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Two Kentucky bills seek to restrict public university programs that promote Diversity, Equity and Inclusion


Under Senate and House bills introduced to the Kentucky General Assembly in January, all “discriminatory concepts” and all Diversity, Equity and Inclusion initiatives would be banned from public universities in the state.

This legislation comes as similar bills have become law across the country in states like Tennessee and Florida, the two states from where the DEI bills draw their inspiration.

“Discriminatory concepts” is defined in Senate Bill 6 to include ideas that imply the inherent superiority of a race or sex, inherent privilege due to race or sex and promote division between groups of people. The bill states students or employees shall not receive adverse treatment for refusing to support any discriminatory concepts.

SB 6 was introduced on Jan. 2 and is sponsored by Sen. Mike Wilson, R-Bowling Green, and passed on a party-line vote at the Senate Education Committee session on Thursday, Feb. 8. The bill was debated and voted on by the full Senate on Feb. 13 and passed by a vote of 26-7, with five senators not present. The bill will now move to the House for consideration. 

Senators Wilson, Max Wise and David Givens, who together represent Bowling Green and Warren County, voted in favor of the bill.

At the Senate Education Committee hearing, Wilson said the bill will protect students, faculty and staff who “face a shifting, stifling, politically correct academic atmosphere.”

With this bill, public universities in Kentucky could not require mandatory training that presents “discriminatory concepts,” provide preferential or prejudicial treatment to an individual based on ideology or require courses that could present discriminatory concepts.

A similar bill, House Bill 9, would require every Kentucky public university to defund all DEI efforts, including trainings, offices, staff positions and promotion or justification of “discriminatory concepts.”

Presidents and leadership of Kentucky’s public universities have largely remained silent on the proposed legislation. The only president who has spoken out on the bills is University of Kentucky President Eli Capilouto.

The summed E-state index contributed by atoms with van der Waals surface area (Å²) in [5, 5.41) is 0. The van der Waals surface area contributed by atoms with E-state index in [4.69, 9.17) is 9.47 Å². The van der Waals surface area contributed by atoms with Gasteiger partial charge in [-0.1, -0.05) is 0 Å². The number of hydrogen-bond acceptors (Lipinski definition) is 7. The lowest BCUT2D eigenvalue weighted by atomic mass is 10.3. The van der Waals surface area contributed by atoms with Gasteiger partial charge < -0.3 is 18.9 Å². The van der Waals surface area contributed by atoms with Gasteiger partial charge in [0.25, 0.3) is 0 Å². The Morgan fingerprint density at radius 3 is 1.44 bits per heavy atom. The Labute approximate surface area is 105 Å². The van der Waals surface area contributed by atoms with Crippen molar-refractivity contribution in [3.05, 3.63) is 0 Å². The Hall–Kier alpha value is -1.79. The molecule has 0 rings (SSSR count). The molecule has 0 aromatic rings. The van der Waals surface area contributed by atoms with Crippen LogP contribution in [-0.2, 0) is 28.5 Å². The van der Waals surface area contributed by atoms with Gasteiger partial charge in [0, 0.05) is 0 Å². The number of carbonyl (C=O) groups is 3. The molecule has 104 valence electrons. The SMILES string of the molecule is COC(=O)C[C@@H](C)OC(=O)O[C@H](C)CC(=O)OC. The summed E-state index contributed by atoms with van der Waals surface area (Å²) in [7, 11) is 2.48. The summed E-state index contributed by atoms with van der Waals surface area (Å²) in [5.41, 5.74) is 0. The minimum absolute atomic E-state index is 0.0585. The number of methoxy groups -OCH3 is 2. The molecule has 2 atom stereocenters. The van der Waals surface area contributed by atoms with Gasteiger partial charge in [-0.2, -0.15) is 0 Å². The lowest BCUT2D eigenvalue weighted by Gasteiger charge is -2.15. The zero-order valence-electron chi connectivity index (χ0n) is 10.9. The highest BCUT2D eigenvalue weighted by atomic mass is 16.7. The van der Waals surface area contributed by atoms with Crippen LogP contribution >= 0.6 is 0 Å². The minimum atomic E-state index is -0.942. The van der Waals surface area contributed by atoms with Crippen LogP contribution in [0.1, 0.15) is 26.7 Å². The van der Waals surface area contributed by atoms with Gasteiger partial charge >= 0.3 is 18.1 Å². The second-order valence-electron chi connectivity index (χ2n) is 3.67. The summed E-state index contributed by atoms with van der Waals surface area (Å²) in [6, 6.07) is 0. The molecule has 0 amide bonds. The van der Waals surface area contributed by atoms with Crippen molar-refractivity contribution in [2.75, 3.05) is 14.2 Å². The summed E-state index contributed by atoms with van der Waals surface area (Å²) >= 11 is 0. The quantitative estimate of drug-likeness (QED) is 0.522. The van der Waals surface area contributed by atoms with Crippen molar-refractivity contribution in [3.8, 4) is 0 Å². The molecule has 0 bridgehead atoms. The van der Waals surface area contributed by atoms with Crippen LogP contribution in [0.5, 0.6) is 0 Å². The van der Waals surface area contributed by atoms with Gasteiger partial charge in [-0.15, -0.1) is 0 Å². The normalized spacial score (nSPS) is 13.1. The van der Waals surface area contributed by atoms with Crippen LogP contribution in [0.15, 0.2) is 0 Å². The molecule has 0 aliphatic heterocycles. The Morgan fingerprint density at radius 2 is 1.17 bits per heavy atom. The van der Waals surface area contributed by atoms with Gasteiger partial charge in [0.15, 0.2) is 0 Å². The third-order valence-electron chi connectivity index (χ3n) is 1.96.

In an email sent to UK faculty, staff and students, Capilouto wrote that “We don’t speak as an institution on public policy unless the issues will impact our entire community in potentially significant ways. This is one of those moments.”

“As the University of Kentucky’s president, let me be clear: I am opposed to the legislation regarding both DEI and tenure,” Capilouto continued. “I have voiced my stance in a manner that I hope is respectful and thoughtful. I will continue to do so.”

In his statement, Capilouto expressed UK’s commitment to valuing and supporting DEI work in order to “support students of color and from underrepresented backgrounds.”

Presidents from Kentucky’s seven other public universities have not expressed a positive or negative view on the legislation, but some have expressed support for DEI initiatives and programs.

Murray State University President Bob Jackson and University of Louisville President Kim Schatzel, while not speaking out explicitly on the bills like Capilouto, have expressed their support for DEI initiatives at their respective institutions.

“Creating a dynamic and diverse university community for Student Success is a cornerstone of our university-affirmed strategic plan,” Jackson told the Murray State News. “Within our strategic attributes as a public comprehensive university, we are dedicated to diversity, global awareness and intellectual curiosity and we actively engage students, faculty, staff and the community in collaborative scholarship, creative activity and research.”